Saturday, 28 April 2012

Out of Time

From LSHG Newsletter #45, (Summer 2012)
Book Review:
Revolutionary Communist at Work: A Political Biography of Bert Ramelson
By Roger Seifert & Tom Sibley
ISBN 978-1907103414
Lawrence & Wishart,
London, 2012, £25.00

The period from 1966 to 1974 saw the highest level of industrial struggle in Britain since the General Strike. The Communist Party was the largest organised body of militant trade-unionists, and its industrial organiser, Bert Ramelson, was frequently vilified for his alleged role in fomenting unrest. So this first biography of Ramelson is of considerable interest.

The authors, a Professor of Industrial Relations [Seifert] and a former trade-union full-timer who knew Ramelson well [Sibley], provide a formidable combination of expertise. Their sources include Communist Party archives, Ramelson’s personal papers, taped interviews with Ramelson by Rodney Bickerstaffe, and interviews with a number of those who knew and worked with Ramelson.

The authors’ general sympathy with Ramelson’s political stance [though they are not wholly uncritical] is not in itself a problem, whatever the reader’s own position. For biographers to feel empathy with their subject is generally a good thing, as it enables us to get a grasp of the protagonist’s motivations. The author’s treatment of Stalinism is in fact somewhat mealy-mouthed; recognition of Stalin’s crimes is constantly balanced by reminders of the overall “progressive” role of the Soviet Union. We learn that by the end of his life Ramelson [whose sister spent years in a Stalinist labour camp] had come to believe that Russia “was not socialism at all”. [345]

Unfortunately Seifert-Sibley have, at least in part, squandered their opportunity, for the book is marred by some quite appalling errors. Thus we read [58]: “Writing after the 1958 Labour Party Conference, at which Hugh Gaitskell won a majority to overturn the previous year’s vote in support of unilateral nuclear disarmament, Ramelson gave most attention to the failures of the left.”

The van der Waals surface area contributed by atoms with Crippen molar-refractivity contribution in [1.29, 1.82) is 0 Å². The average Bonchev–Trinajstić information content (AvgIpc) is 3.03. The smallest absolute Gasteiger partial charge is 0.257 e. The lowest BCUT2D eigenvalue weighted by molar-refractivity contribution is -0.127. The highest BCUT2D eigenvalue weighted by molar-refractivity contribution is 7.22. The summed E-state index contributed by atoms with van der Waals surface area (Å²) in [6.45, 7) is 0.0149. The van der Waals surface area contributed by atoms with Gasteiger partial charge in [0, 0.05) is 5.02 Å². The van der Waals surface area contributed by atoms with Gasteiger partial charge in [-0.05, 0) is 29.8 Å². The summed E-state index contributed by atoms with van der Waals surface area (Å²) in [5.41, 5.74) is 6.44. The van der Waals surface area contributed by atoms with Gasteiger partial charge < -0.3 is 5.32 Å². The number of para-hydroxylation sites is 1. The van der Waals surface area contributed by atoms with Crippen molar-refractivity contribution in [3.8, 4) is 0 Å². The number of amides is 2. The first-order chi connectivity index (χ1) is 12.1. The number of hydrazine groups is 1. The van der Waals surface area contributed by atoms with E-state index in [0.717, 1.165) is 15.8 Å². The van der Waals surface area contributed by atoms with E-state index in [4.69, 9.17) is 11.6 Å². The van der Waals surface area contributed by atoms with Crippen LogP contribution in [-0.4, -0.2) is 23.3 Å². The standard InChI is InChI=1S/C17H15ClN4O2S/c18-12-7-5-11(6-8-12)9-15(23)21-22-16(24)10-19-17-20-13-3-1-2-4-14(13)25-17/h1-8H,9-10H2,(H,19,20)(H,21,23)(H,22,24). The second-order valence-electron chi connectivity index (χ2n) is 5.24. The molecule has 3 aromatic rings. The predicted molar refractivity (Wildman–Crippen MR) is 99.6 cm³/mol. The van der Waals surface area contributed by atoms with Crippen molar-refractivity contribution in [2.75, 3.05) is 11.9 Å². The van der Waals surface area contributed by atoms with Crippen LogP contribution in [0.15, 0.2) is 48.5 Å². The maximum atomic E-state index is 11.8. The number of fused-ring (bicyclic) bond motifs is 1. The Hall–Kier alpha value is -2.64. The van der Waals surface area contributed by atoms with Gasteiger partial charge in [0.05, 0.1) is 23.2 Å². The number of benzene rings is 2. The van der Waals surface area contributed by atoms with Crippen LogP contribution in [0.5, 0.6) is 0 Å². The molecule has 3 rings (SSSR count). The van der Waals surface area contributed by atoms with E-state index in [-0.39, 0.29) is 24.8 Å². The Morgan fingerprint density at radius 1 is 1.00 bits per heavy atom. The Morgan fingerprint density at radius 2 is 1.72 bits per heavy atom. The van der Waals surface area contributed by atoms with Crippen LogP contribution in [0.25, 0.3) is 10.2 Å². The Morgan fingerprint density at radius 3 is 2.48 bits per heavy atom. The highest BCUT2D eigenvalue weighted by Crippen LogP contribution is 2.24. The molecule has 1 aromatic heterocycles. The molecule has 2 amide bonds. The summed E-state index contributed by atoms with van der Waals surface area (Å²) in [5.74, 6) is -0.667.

As anyone with a nodding acquaintance with the politics of the period knows, the Labour Party conference resolutions in support of unilateral nuclear disarmament were carried in 1960, and Gaitskell’s reversal [aided by the CIA and by the left’s ineptitude] came in 1961. Was Ramelson’s prescience, based on a solid grasp of the dialectical method, sufficient to enable him to foresee all this three years in advance?

Sadly no. The article footnoted did indeed appear in World News in October 1958. [The authors attribute it to World News and Views, though the periodical had changed its name – abandoning “views” - some years earlier.] But its subject-matter was quite different from what is claimed.

Ramelson was lamenting the Labour left’s “obsession with unilateralism” in the period when this was still a growing current in the party, building up to a success two years later. Ramelson, however, would have preferred efforts to be focussed on the call for “Summit Talks”.